The timeline for Uber’s initial public offering appears to be firming up, with the company saying this week that it’s on track to go public in late 2019. That could prove to be an expensive delay.
While the company works to get its own house in order, by hiring a chief financial officer and moving closer to profitability before testing the public market waters, the economic and political environment are changing. If there were ever a time for a strong labor movement in the U.S., it’s now, and Uber could find itself once again in the political crosshairs around the time it seeks to go public.
Uber’s problem is that the labor market continues to tighten, especially for the types of people it needs to be drivers. Adding to that, the next 24 months could be a generation-defining period for the Democratic Party, with the politics of labor key to that debate and with Uber emblematic of the rapacity of the gig economy.
The story of the tightening labor market has become ubiquitous, but it’s worth thinking about just how tight the labor market might be in late 2019. The Federal Reserve’s projection for the unemployment rate at the end of 2019, last made in its March meeting, is 3.6 percent. But since that meeting, the unemployment rate has fallen by two-tenths of a point, to 3.9 percent.
What’s remarkable is that not only is the unemployment rate nearly the lowest it’s been in 50 years but also it continues to decline at a fairly rapid rate, having dropped a half percentage point over the past year. If it were to continue to fall at that rate, it would be near 3 percent by the time Uber seeks to go public, a level the country has not seen since the early 1950s.
This labor market is a catalyst for two political shifts, both creating unwanted uncertainty for Uber.
First is the inevitable Democratic electoral wave this fall. We don’t know just how big it will be nationally, but based on everything we know about the cyclicality of politics and the results in regular and special elections since the 2016 presidential election, Democrats are going to pick up seats nationwide. Uber’s home state, California, is likely to have a new progressive governor. Newly elected Democrats are likely to be more progressive on economic issues than their predecessors, and they will want to take action – including by helping workers.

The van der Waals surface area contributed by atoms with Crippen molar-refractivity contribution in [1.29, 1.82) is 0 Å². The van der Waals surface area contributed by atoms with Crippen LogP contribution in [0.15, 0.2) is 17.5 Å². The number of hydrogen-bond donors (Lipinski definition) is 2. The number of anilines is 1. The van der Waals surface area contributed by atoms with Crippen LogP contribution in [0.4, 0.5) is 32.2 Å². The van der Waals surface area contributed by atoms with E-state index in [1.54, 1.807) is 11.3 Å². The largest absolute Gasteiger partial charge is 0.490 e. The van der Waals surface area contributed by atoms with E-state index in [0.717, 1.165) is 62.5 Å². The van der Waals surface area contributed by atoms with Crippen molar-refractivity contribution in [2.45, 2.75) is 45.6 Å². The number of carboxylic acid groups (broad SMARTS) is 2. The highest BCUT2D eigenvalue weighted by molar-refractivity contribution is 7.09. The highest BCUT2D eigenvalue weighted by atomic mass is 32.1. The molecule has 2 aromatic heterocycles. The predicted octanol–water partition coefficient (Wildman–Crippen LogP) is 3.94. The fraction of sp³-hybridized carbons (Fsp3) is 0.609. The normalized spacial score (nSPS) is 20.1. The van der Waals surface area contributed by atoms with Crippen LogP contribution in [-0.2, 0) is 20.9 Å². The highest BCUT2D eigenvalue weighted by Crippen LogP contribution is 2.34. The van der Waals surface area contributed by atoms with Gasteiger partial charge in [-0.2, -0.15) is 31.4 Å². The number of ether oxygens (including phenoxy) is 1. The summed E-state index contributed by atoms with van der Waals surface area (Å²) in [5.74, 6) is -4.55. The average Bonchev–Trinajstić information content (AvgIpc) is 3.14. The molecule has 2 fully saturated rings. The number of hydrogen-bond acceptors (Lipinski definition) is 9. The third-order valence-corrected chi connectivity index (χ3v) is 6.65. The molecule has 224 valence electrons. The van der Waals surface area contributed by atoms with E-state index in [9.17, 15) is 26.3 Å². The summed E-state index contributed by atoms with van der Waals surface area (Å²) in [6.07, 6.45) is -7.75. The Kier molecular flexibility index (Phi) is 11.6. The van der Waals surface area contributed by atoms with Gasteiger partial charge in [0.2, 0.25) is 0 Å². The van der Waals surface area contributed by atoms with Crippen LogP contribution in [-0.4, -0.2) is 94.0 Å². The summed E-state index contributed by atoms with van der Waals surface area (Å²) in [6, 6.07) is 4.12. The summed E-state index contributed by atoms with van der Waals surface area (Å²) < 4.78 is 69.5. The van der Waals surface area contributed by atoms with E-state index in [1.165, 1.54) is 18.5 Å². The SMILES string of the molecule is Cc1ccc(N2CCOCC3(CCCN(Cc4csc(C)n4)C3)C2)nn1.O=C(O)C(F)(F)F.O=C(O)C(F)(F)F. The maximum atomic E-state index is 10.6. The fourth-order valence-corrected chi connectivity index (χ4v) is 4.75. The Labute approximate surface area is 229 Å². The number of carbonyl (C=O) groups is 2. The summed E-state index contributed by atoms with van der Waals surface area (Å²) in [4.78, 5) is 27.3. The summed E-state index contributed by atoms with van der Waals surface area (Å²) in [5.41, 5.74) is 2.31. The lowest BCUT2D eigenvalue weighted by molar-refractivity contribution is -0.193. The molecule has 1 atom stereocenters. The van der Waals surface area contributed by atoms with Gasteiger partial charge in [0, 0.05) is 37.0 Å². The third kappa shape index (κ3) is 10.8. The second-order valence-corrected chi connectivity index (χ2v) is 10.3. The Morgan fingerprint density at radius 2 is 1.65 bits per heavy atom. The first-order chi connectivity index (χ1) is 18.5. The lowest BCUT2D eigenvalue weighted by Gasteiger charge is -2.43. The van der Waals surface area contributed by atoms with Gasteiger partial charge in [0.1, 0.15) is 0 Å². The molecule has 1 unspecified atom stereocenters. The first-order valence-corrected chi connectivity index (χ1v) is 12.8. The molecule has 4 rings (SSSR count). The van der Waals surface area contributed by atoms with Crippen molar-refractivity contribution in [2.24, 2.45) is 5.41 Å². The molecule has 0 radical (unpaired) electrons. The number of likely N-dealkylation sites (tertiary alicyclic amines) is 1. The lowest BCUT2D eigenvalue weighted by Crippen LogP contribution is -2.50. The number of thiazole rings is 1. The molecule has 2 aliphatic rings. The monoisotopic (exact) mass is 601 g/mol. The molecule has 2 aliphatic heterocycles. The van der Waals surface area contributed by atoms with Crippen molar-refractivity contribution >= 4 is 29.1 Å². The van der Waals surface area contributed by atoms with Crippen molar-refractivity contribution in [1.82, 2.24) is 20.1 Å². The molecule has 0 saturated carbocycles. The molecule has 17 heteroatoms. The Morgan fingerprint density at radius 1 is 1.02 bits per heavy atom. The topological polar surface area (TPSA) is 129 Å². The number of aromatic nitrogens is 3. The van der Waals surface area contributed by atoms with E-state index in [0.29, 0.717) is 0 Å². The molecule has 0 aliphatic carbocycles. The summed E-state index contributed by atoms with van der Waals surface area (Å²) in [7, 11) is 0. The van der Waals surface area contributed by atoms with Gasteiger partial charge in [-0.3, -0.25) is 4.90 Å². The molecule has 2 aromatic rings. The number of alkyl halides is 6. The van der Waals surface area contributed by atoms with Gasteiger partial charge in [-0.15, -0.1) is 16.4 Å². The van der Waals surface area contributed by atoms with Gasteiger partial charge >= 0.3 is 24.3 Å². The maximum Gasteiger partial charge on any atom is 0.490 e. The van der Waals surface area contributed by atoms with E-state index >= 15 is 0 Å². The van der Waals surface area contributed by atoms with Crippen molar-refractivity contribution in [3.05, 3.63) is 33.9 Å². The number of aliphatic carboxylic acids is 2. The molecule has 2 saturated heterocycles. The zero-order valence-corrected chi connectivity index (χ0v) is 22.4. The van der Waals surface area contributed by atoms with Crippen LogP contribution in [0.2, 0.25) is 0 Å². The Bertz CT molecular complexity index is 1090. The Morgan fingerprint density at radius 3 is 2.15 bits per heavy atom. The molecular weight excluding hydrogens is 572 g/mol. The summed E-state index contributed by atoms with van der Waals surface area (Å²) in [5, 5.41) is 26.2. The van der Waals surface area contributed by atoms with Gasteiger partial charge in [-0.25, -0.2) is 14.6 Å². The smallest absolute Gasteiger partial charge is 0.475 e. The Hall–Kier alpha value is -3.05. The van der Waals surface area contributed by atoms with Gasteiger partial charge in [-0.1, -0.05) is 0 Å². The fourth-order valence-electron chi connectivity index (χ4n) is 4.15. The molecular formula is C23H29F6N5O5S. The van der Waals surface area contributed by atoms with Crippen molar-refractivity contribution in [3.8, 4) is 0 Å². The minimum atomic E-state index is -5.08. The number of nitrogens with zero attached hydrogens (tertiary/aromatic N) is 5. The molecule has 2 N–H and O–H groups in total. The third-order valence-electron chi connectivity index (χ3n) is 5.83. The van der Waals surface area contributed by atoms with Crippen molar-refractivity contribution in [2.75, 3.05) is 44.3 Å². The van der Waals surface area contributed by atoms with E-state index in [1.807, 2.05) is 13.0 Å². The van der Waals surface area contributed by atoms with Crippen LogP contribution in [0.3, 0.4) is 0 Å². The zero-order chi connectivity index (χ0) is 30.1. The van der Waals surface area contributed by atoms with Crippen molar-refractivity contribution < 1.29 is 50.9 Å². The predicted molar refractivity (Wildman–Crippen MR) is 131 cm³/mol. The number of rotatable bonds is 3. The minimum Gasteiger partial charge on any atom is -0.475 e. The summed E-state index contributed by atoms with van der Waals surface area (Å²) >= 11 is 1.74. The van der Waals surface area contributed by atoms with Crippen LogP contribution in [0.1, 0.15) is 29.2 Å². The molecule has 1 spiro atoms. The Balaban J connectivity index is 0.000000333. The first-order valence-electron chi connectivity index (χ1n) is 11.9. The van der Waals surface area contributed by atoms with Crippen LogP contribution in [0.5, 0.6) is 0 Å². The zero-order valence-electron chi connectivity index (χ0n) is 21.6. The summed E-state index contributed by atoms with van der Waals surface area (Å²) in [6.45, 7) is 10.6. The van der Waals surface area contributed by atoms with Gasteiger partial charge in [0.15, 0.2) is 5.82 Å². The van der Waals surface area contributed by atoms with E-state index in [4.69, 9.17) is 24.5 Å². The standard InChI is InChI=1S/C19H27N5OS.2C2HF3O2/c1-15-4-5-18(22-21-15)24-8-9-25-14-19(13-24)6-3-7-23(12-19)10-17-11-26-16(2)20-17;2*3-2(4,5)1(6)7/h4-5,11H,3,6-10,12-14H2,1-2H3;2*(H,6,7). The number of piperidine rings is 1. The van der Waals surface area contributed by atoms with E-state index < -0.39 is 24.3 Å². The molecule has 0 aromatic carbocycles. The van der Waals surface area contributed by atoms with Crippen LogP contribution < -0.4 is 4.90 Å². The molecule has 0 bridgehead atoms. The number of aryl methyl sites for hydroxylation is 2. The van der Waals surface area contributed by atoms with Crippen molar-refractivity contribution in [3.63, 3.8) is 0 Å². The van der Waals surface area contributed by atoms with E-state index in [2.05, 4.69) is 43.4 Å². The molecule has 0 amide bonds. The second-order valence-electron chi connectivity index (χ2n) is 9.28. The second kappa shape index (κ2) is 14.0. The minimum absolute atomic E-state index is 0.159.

The second issue is that the moment midterm election night is over, the 2020 Democratic presidential primary election begins. By the middle of 2019, every Democratic presidential contender will have declared, and they’ll all be seeking to make a name for themselves. In a field likely to be large, it’s inevitable that one or several candidates will make labor issues a core concern.
Uber, with its checkered reputation, will find itself at the mercy of a historically tight labor market and an uncertain, volatile political environment – just as it seeks to do a big, splashy IPO. The company has already been dealing with labor issues, especially whether its drivers are classified as contractors or employees. The last thing the company needs is a push to unionize drivers. But it’s easy to imagine.
In a labor market as tight as 2019’s is likely to be, drivers will have lots of leverage, with employment alternatives in other industries at competitive pay rates, especially factoring in all of the costs that go into driving. Uber, on the other hand, needing to go public, will be at its weakest point, having to prove to markets and investors that its labor model is sound and that it will always be able to secure enough drivers.
Organized labor leaders could coordinate with drivers and presidential candidates to call for a nationwide strike of Uber drivers, making demands such as higher wages, paid time off, or any number of other things. Perhaps this would have sounded like a ridiculous theory a few months ago, but teacher strikes around the country should show how fast things can change when workers have leverage.
Perhaps Uber will end up bookending the decade of the 2010s – at first, a hot startup that used an app to take advantage of a weak labor market, and at the end, a tech behemoth chastened and forced to adapt.